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17th/18th Century Philosophy

Edited by Brandon Look (University of Kentucky)
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  1. added 2014-09-23
    Enrico Pasini (2013). Teleologia in Leibniz E Husserl. Brevi Note a Partire da Un Inedito Leibniziano. Discipline Filosofiche 23 (2):21-36.
    This paper takes its start from the unpublished Leibnizian manuscript of which a critical edition and an Italian translation are presented by the Author in the same issue of “Discipline filosofiche‘ -- in particular from some passages concerning what we might roughly call teleological projections. A parallel analysis of Leibniz’s and Husserl’s attitudes to the attribution of teleological properties, at various levels of complexity, factuality, ideality, to the natural world and to human history, shows in Husserl’s teleology a mix of (...)
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  2. added 2014-09-23
    Stephan Körner (1984). Über philosophische Methoden und Argumente. Grazer Philosophische Studien 22:27-39.
    Hauptthema des Aufsatzes sind philosophische Methoden und Argumente, welche der Begründung allgemeingültiger, philosophischer Prinzipien dienen sollen. Es wird gezeigt, daß die Cartesianische Methode des Zweifels, die transzendentale Methode Kants und die phänomenologische Methode Husserls diese Aufgabe nicht erfüllen, daß sie aber, wenn man von ihren Ausschließlichkeitsansprüchen absieht, wichtige Einsichten enthalten. Selbst die sogenannte "wissenschaftliche" und die sogenannte "linguistische" Methode erweisen sich trotz ihrer Zirkularität als nicht völlig wertlos. Der Aufsatz schließt mit einigen Bemerkungen über Argumentationsweisen, welche bescheidenere Ziele verfolgen und (...)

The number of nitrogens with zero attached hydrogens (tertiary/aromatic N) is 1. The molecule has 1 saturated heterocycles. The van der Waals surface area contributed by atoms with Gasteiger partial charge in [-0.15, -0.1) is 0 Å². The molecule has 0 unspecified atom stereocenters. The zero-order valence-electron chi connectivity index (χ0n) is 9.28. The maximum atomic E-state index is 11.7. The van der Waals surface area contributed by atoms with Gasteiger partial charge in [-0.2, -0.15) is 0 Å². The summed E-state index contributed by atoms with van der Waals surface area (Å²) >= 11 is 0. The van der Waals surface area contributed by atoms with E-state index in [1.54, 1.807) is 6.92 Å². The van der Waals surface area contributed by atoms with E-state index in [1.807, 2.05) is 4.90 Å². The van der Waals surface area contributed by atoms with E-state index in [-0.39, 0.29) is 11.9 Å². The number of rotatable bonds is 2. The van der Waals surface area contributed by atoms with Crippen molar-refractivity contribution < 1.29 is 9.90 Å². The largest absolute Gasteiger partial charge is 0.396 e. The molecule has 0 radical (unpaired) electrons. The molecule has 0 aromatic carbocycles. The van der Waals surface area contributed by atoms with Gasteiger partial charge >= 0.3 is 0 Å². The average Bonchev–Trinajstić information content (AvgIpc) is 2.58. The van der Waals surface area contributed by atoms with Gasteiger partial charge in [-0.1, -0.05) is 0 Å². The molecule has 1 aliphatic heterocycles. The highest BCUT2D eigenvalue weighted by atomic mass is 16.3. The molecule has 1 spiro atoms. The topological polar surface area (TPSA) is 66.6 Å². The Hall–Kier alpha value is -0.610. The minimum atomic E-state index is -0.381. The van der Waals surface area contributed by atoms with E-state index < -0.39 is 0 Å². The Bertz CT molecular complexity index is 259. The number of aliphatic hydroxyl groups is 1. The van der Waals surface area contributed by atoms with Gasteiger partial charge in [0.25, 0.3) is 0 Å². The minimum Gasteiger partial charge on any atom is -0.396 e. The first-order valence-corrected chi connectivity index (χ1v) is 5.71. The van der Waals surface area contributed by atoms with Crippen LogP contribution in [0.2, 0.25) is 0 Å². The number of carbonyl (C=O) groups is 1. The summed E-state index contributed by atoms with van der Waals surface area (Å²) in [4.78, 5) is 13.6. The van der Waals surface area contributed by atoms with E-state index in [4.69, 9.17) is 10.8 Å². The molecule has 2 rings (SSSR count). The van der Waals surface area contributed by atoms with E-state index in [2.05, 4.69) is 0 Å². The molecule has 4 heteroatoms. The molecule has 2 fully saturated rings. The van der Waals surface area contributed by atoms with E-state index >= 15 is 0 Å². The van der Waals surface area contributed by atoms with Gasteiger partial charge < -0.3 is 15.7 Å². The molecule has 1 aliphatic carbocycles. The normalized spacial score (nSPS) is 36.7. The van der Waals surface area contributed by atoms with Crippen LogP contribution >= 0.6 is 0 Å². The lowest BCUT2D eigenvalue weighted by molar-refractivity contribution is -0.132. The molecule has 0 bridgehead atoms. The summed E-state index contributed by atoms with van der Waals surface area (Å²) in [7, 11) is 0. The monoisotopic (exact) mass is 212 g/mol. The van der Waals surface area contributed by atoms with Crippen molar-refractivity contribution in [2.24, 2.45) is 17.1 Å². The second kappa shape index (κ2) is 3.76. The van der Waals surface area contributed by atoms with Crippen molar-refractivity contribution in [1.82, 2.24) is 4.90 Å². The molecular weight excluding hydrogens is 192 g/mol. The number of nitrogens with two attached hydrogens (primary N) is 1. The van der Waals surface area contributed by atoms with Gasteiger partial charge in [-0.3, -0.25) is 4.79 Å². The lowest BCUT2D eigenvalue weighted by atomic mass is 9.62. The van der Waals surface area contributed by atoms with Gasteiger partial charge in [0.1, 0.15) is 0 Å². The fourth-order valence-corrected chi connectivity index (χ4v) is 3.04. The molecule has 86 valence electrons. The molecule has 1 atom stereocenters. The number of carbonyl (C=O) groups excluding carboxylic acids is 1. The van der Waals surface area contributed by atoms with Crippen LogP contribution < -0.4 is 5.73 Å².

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  3. added 2014-09-22
    Katherine Nicolai (2014). Adam Ferguson's Pedagogy and His Engagement with Stoicism. 12 (2):199-212.
    Adam Ferguson, lecturer of moral philosophy at the University of Edinburgh (1764–1785), was one of the leading figures of the Scottish Enlightenment. His published works, however, have sometimes been dismissed as derivative and viewed as less important than some of his contemporaries, because of his reliance on ancient Stoic philosophy. An analysis of Ferguson's lecture notes, conversely, demonstrates Stoicism's pedagogical function. Rather than adopting Stoic principles, Ferguson used their terminology to teach philosophical concepts. Ferguson's nuanced discussion of ancient philosophy in (...)
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  4. added 2014-09-22
    Jack A. Hill (2014). Iain McDaniel, Adam Ferguson in the Scottish Enlightenment: The Roman Past and Europe's Future. Cambridge, U.S.A. And London: Harvard University Press, 2013. X + 276 Pp. $45.00 (Cloth), £29.95 (Hbk). ISBN 9780674072961. [REVIEW] 12 (2):243-248.
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  5. added 2014-09-22
    Corijn van Mazijk (2014). Kant, Husserl, McDowell: The Non-Conceptual in Experience. Diametros 41:99-114.
    In this paper I compare McDowell′s conceptualism to Husserl′s later philosophy. I aim to argue against the picture provided by recent phenomenologists according to which both agree on the conceptual nature of experience. I start by discussing McDowell′s reading of Kant and some of the recent Kantian and phenomenological non-conceptualist criticisms thereof. By separating two kinds of conceptualism, I argue that these criticisms largely fail to trouble McDowell. I then move to Husserl’s later phenomenological analyses of types and of passive (...)